Talking pollinators with the Somerset master gardeners

Talking pollinators with the Somerset master gardeners

bull thistle pollinationLast night I had the privilege of speaking to a group of my peers, the master gardeners of Somerset County.  It was an informal pot-luck dinner for the alumni that the folks at the extension office organized to thank those who gathered for their time and dedication.  I was honored that Kathy Hopkins and Tom Goodspeed would think of me to present to the group, after all it’s only been two years since I began public speaking.

It was a good night out, Grammy came over to hang out with the two boys since Keith was at work (thank you Grammy!), and they had fun talking about animals and playing checkers while I ate scrumptious delectables that the master gardeners had brought to share.

During the second half of the event I gave my presentation–a power point slide show I had prepared all about pollinators, about why they’re important, who the pollinators are, and what people can do to help maintain the populations of pollinators in their own backyards.

As far as public speaking goes, I still feel a bit rough around the edges.  Sometimes I get going just fine, and then get flustered and stumble a bit, sometimes I forget names and facts being on the spot in front of a group of people, but I’m getting better at it.  Last night’s performance was probably my best yet.  And you know what they say: “Practice makes perfect.”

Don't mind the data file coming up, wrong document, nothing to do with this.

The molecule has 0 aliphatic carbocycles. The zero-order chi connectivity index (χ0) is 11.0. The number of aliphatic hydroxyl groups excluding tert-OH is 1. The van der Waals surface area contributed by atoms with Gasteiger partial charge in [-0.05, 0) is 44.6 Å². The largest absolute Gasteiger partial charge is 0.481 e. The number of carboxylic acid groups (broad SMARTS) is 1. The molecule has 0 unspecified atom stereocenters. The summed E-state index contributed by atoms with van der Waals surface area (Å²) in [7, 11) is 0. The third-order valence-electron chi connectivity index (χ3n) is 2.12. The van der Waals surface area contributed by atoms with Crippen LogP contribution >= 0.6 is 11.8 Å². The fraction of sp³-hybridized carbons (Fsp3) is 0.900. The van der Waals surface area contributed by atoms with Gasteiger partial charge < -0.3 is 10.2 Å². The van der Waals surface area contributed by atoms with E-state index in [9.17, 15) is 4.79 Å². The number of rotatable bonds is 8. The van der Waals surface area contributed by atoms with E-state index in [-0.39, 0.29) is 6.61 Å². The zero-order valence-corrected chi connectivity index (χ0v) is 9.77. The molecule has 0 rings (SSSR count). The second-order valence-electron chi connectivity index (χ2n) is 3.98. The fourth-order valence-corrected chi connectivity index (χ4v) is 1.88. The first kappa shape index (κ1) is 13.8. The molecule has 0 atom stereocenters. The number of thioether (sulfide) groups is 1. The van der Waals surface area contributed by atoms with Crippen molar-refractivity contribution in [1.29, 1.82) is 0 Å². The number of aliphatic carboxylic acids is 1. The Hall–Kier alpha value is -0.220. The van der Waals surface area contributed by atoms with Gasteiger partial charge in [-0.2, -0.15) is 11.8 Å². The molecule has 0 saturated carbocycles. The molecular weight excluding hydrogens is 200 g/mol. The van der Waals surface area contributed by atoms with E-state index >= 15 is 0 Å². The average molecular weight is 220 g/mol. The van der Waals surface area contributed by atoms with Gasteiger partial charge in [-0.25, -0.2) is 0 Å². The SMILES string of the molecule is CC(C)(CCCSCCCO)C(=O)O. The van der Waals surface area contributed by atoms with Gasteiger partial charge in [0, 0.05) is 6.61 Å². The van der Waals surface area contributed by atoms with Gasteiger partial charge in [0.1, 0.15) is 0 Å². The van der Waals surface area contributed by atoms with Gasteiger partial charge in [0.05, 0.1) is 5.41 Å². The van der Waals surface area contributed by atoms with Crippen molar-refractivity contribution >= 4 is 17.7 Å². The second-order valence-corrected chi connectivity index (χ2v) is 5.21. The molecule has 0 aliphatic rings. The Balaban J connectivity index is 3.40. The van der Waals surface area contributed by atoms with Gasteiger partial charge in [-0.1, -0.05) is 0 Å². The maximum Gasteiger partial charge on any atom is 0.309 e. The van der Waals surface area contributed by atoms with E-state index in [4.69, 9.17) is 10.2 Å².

master gardener awardTo conclude the evening those of us who have completed the 20 hours of volunteer service required to become certified master gardeners were awarded a pin of recognition.

It’s been a pleasure, working with the folks at the extension office.  They’ve supported my drive to promote pollinators, allowing me to use that toward my volunteer hours.  They’ve given the Somerset Beekeepers a home, we love using their classroom; and they allow me the use of many of their resources in my pursuit to educate beekeepers and in my efforts to reach out to the community to teach folks to love pollinators.

Kathy and Tom, Gail and Tammy, and all of the staff at the extension office, are super nice and wonderfully helpful.  Not only do they support the my ambitions as a master gardener and as the president of the Somerset Beekeepers, but they’ve also supported Runamuk.  They are a vast wealth of knowledge and information, and I am grateful to have had the privilege of getting to know them even just a little.

Get to know the folks at your own local extension office.  Generally there is one in every county, supported by your state’s university, but also by local, state, and federal funding.  These people have information and resources at their disposal and are there to help their community.  So why not make good use of a good resource?

To find your nearest cooperative extension check out this page from the USDA.

Share your thoughts, comments or questions!

Runamuk Acres Conservation Farm